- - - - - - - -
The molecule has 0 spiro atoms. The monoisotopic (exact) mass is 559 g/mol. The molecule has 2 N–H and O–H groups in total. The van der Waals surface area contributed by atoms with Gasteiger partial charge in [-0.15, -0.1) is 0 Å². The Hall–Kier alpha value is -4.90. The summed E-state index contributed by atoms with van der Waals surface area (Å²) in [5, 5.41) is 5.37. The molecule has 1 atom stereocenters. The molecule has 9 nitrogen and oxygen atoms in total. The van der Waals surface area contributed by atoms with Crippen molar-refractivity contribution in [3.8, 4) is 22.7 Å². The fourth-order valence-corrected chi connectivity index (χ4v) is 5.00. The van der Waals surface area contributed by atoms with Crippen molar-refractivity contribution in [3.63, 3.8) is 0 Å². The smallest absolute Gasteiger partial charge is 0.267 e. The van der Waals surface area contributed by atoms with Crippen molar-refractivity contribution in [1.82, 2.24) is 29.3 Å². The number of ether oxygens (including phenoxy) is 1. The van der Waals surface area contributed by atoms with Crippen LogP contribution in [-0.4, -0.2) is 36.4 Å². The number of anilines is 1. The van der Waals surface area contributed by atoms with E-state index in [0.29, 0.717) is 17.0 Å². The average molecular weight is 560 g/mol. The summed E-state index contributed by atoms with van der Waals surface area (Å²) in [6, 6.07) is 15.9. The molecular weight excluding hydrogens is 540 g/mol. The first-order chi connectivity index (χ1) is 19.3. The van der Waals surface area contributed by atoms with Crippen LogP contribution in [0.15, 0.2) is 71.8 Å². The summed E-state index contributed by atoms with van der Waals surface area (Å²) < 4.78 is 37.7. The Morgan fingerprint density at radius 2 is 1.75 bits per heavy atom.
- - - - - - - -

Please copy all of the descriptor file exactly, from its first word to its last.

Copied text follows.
The molecule has 0 spiro atoms. The monoisotopic (exact) mass is 559 g/mol. The molecule has 2 N–H and O–H groups in total. The van der Waals surface area contributed by atoms with Gasteiger partial charge in [-0.15, -0.1) is 0 Å². The Hall–Kier alpha value is -4.90. The summed E-state index contributed by atoms with van der Waals surface area (Å²) in [5, 5.41) is 5.37. The molecule has 1 atom stereocenters. The molecule has 9 nitrogen and oxygen atoms in total. The van der Waals surface area contributed by atoms with Crippen molar-refractivity contribution in [3.8, 4) is 22.7 Å². The fourth-order valence-corrected chi connectivity index (χ4v) is 5.00. The van der Waals surface area contributed by atoms with Crippen molar-refractivity contribution in [3.63, 3.8) is 0 Å². The smallest absolute Gasteiger partial charge is 0.267 e. The van der Waals surface area contributed by atoms with Crippen molar-refractivity contribution in [1.82, 2.24) is 29.3 Å². The number of ether oxygens (including phenoxy) is 1. The van der Waals surface area contributed by atoms with Crippen LogP contribution in [-0.4, -0.2) is 36.4 Å². The number of anilines is 1. The van der Waals surface area contributed by atoms with E-state index in [0.29, 0.717) is 17.0 Å². The average molecular weight is 560 g/mol. The summed E-state index contributed by atoms with van der Waals surface area (Å²) in [6, 6.07) is 15.9. The molecular weight excluding hydrogens is 540 g/mol. The first-order chi connectivity index (χ1) is 19.3. The van der Waals surface area contributed by atoms with Crippen LogP contribution in [0.15, 0.2) is 71.8 Å². The summed E-state index contributed by atoms with van der Waals surface area (Å²) < 4.78 is 37.7. The Morgan fingerprint density at radius 2 is 1.75 bits per heavy atom.